Fed is Trapped as QE Assets Hit $7.6 Trillion and Wall Street wants More QE 1.9 trillion$ is only the amount from the current proposed stimulus bill.
As a result, the deficit will balloon to eye-popping amounts. The U.S. national debt will swell to nearly $30 trillion.
The $1.9 trillion spending package will grow the U.S. budget deficit to $4.2 trillion in 2021 and put the government on a path to spend more money in one year than the previous 200+ years.
Biden and company are set to borrow more money over the next 12 months than the U.S. government borrowed to finance the Revolutionary War, the Civil War, World War I, World War II, and the Cold War,” Stephen Moore, former economic adviser to President Trump, wrote in his Committee to Unleash Prosperity newsletter.
It is estimated that the current deficit ( without the 1.9trillion ) will be 2.3 trillion, so the total for 2021 will be 4.2 trillion $. The question that I consistently ask is, who is going to buy this debt at current interest rates when any buyer is guaranteed to lose money in real terms! Only one, and that is the FED. And when this happens, we will be on a slippery slope to a currency collapse. Bonds are signaling inflation.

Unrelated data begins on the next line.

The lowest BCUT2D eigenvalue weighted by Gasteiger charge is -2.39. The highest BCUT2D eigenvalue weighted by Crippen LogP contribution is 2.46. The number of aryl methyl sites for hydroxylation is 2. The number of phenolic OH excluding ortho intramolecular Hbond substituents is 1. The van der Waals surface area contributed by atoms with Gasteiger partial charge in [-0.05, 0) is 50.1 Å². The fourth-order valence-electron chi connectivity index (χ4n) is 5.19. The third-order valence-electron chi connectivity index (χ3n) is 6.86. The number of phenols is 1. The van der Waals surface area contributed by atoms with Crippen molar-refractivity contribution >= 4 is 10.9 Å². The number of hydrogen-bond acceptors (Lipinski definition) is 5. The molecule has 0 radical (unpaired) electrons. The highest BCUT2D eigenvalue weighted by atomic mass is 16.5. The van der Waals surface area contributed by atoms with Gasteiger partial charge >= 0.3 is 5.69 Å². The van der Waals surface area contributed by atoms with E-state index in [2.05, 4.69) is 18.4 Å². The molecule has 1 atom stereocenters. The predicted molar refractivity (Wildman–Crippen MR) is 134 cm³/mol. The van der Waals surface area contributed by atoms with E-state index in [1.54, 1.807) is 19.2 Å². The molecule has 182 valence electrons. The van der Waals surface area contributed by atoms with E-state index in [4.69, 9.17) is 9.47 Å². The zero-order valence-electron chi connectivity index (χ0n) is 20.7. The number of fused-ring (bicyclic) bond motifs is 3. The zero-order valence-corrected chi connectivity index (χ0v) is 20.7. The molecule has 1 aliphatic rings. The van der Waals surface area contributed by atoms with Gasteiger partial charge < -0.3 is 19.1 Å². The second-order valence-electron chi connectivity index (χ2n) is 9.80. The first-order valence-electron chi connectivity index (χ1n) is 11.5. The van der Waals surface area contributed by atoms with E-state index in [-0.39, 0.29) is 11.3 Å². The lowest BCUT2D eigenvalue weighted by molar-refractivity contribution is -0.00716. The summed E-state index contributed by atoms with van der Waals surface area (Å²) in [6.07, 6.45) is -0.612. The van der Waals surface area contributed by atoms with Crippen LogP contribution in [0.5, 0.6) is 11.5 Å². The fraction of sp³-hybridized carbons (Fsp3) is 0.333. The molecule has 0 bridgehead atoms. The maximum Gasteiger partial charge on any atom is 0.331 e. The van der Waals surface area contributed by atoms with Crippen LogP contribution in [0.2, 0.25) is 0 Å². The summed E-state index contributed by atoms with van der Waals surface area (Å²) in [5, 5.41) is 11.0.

U.S. stocks staged a rebound rally on Monday, with each of the S&P 500, Dow and Nasdaq jumping as retreating Treasury yields and vaccine optimism boosted risk assets. Each of the three major indexes increased by more than 2% around noon in New York, and the small-cap Russell 2000 outperformed with a gain of nearly 3%Villere Balanced Fund Portfolio Manager, Lamar Villere, and SVP and Head of Research & Strategy at Global X ETFs, Jay Jacobs, joined Yahoo Finance Live to discuss.
On the topic of investing, Warren Buffett said in his 2021 annual letter that ultra-low interest rates around the world diminished the appeal of the bond market. Mohamed El-Erian, economic advisor at Allianz and Gramercy and president at Queens College, Cambridge, joined "Squawk Box" on Monday to give his reaction on Buffett's letter
In his annual letter to shareholders, Berkshire Hathaway's Warren Buffett admitted mistakes, commented on the markets, offered some folksy wisdom and talked up America. CNBC's Becky Quick breaks down the contents of this year's letter.